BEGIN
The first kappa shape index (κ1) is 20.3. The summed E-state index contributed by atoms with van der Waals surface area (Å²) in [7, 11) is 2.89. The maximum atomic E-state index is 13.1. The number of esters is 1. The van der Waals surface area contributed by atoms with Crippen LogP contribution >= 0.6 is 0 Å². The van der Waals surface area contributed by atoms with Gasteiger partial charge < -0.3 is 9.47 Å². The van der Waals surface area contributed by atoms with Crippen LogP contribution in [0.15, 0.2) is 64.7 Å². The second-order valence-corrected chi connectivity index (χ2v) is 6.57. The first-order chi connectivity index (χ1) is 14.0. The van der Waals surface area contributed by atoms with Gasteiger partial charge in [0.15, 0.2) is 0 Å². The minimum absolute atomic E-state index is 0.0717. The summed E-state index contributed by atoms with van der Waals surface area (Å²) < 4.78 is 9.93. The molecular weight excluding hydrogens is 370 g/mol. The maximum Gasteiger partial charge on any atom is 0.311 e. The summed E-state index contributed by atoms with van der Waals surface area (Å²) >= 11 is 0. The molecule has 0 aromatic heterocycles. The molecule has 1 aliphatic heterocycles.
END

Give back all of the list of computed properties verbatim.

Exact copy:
The first kappa shape index (κ1) is 20.3. The summed E-state index contributed by atoms with van der Waals surface area (Å²) in [7, 11) is 2.89. The maximum atomic E-state index is 13.1. The number of esters is 1. The van der Waals surface area contributed by atoms with Crippen LogP contribution >= 0.6 is 0 Å². The van der Waals surface area contributed by atoms with Gasteiger partial charge < -0.3 is 9.47 Å². The van der Waals surface area contributed by atoms with Crippen LogP contribution in [0.15, 0.2) is 64.7 Å². The second-order valence-corrected chi connectivity index (χ2v) is 6.57. The first-order chi connectivity index (χ1) is 14.0. The van der Waals surface area contributed by atoms with Gasteiger partial charge in [0.15, 0.2) is 0 Å². The minimum absolute atomic E-state index is 0.0717. The summed E-state index contributed by atoms with van der Waals surface area (Å²) < 4.78 is 9.93. The molecular weight excluding hydrogens is 370 g/mol. The maximum Gasteiger partial charge on any atom is 0.311 e. The summed E-state index contributed by atoms with van der Waals surface area (Å²) >= 11 is 0. The molecule has 0 aromatic heterocycles. The molecule has 1 aliphatic heterocycles.